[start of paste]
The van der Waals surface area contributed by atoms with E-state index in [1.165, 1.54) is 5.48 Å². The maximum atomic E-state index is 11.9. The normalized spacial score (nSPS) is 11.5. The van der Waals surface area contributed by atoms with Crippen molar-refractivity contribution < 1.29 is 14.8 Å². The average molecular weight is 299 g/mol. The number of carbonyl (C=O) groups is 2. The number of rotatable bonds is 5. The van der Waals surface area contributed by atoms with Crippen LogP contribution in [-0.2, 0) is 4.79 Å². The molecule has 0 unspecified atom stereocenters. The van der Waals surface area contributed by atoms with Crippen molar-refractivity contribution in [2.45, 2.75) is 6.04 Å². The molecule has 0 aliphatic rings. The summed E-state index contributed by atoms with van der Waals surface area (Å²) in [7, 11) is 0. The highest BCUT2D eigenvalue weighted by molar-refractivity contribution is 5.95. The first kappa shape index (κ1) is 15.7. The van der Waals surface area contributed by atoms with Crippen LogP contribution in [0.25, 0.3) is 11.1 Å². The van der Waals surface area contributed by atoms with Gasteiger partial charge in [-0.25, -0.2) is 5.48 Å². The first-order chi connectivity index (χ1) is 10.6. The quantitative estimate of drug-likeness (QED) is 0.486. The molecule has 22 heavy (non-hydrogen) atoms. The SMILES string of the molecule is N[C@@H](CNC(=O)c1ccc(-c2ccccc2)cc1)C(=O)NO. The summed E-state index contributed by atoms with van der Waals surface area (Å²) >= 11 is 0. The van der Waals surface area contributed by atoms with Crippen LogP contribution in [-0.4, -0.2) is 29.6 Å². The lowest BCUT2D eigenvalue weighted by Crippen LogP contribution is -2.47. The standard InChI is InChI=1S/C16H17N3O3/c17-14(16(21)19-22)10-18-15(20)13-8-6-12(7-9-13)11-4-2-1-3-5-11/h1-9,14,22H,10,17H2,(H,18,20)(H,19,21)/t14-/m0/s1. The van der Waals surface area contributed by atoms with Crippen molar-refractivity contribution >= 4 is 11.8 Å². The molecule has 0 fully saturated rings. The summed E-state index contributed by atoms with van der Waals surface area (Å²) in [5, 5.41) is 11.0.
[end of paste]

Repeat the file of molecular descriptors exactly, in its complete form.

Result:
The van der Waals surface area contributed by atoms with E-state index in [1.165, 1.54) is 5.48 Å². The maximum atomic E-state index is 11.9. The normalized spacial score (nSPS) is 11.5. The van der Waals surface area contributed by atoms with Crippen molar-refractivity contribution < 1.29 is 14.8 Å². The average molecular weight is 299 g/mol. The number of carbonyl (C=O) groups is 2. The number of rotatable bonds is 5. The van der Waals surface area contributed by atoms with Crippen LogP contribution in [-0.2, 0) is 4.79 Å². The molecule has 0 unspecified atom stereocenters. The van der Waals surface area contributed by atoms with Crippen molar-refractivity contribution in [2.45, 2.75) is 6.04 Å². The molecule has 0 aliphatic rings. The summed E-state index contributed by atoms with van der Waals surface area (Å²) in [7, 11) is 0. The highest BCUT2D eigenvalue weighted by molar-refractivity contribution is 5.95. The first kappa shape index (κ1) is 15.7. The van der Waals surface area contributed by atoms with Crippen LogP contribution in [0.25, 0.3) is 11.1 Å². The van der Waals surface area contributed by atoms with Gasteiger partial charge in [-0.25, -0.2) is 5.48 Å². The first-order chi connectivity index (χ1) is 10.6. The quantitative estimate of drug-likeness (QED) is 0.486. The molecule has 22 heavy (non-hydrogen) atoms. The SMILES string of the molecule is N[C@@H](CNC(=O)c1ccc(-c2ccccc2)cc1)C(=O)NO. The summed E-state index contributed by atoms with van der Waals surface area (Å²) >= 11 is 0. The van der Waals surface area contributed by atoms with Crippen LogP contribution in [-0.4, -0.2) is 29.6 Å². The lowest BCUT2D eigenvalue weighted by Crippen LogP contribution is -2.47. The standard InChI is InChI=1S/C16H17N3O3/c17-14(16(21)19-22)10-18-15(20)13-8-6-12(7-9-13)11-4-2-1-3-5-11/h1-9,14,22H,10,17H2,(H,18,20)(H,19,21)/t14-/m0/s1. The van der Waals surface area contributed by atoms with Crippen molar-refractivity contribution >= 4 is 11.8 Å². The molecule has 0 fully saturated rings. The summed E-state index contributed by atoms with van der Waals surface area (Å²) in [5, 5.41) is 11.0.